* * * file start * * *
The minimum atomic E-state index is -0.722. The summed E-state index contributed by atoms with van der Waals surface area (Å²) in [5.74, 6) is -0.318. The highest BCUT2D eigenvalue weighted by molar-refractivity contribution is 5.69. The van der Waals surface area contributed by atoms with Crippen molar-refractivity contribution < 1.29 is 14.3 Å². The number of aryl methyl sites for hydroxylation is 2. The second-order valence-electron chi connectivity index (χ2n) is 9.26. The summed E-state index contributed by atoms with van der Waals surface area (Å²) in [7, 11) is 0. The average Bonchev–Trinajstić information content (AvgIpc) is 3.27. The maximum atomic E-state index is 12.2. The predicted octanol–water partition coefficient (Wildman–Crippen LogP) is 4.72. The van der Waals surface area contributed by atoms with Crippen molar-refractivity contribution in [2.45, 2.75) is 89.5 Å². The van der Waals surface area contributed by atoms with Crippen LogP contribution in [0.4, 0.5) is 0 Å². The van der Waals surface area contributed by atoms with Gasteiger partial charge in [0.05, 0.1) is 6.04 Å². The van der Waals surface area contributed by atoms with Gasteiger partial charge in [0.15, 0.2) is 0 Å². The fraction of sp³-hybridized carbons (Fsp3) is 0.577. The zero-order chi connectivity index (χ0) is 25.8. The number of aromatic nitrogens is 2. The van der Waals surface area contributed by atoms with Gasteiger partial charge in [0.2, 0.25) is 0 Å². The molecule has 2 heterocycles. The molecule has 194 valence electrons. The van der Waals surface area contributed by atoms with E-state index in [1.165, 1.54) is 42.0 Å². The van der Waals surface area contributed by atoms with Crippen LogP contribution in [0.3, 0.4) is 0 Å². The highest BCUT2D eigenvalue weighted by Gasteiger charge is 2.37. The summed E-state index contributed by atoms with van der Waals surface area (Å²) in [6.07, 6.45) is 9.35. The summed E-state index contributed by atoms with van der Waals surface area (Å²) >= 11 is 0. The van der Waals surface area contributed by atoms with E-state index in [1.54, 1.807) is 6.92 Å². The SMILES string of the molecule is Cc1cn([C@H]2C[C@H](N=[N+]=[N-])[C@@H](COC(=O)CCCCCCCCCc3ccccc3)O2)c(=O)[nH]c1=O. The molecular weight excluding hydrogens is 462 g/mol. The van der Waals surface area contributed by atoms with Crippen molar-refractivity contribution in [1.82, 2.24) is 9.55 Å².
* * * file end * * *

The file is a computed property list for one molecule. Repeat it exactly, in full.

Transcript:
The minimum atomic E-state index is -0.722. The summed E-state index contributed by atoms with van der Waals surface area (Å²) in [5.74, 6) is -0.318. The highest BCUT2D eigenvalue weighted by molar-refractivity contribution is 5.69. The van der Waals surface area contributed by atoms with Crippen molar-refractivity contribution < 1.29 is 14.3 Å². The number of aryl methyl sites for hydroxylation is 2. The second-order valence-electron chi connectivity index (χ2n) is 9.26. The summed E-state index contributed by atoms with van der Waals surface area (Å²) in [7, 11) is 0. The average Bonchev–Trinajstić information content (AvgIpc) is 3.27. The maximum atomic E-state index is 12.2. The predicted octanol–water partition coefficient (Wildman–Crippen LogP) is 4.72. The van der Waals surface area contributed by atoms with Crippen molar-refractivity contribution in [2.45, 2.75) is 89.5 Å². The van der Waals surface area contributed by atoms with Crippen LogP contribution in [0.4, 0.5) is 0 Å². The van der Waals surface area contributed by atoms with Gasteiger partial charge in [0.05, 0.1) is 6.04 Å². The van der Waals surface area contributed by atoms with Gasteiger partial charge in [0.15, 0.2) is 0 Å². The fraction of sp³-hybridized carbons (Fsp3) is 0.577. The zero-order chi connectivity index (χ0) is 25.8. The number of aromatic nitrogens is 2. The van der Waals surface area contributed by atoms with Gasteiger partial charge in [0.2, 0.25) is 0 Å². The molecule has 2 heterocycles. The molecule has 194 valence electrons. The van der Waals surface area contributed by atoms with E-state index in [1.165, 1.54) is 42.0 Å². The van der Waals surface area contributed by atoms with Crippen LogP contribution in [0.3, 0.4) is 0 Å². The highest BCUT2D eigenvalue weighted by Gasteiger charge is 2.37. The summed E-state index contributed by atoms with van der Waals surface area (Å²) in [6.07, 6.45) is 9.35. The summed E-state index contributed by atoms with van der Waals surface area (Å²) >= 11 is 0. The van der Waals surface area contributed by atoms with E-state index in [1.54, 1.807) is 6.92 Å². The SMILES string of the molecule is Cc1cn([C@H]2C[C@H](N=[N+]=[N-])[C@@H](COC(=O)CCCCCCCCCc3ccccc3)O2)c(=O)[nH]c1=O. The molecular weight excluding hydrogens is 462 g/mol. The van der Waals surface area contributed by atoms with Crippen molar-refractivity contribution in [1.82, 2.24) is 9.55 Å².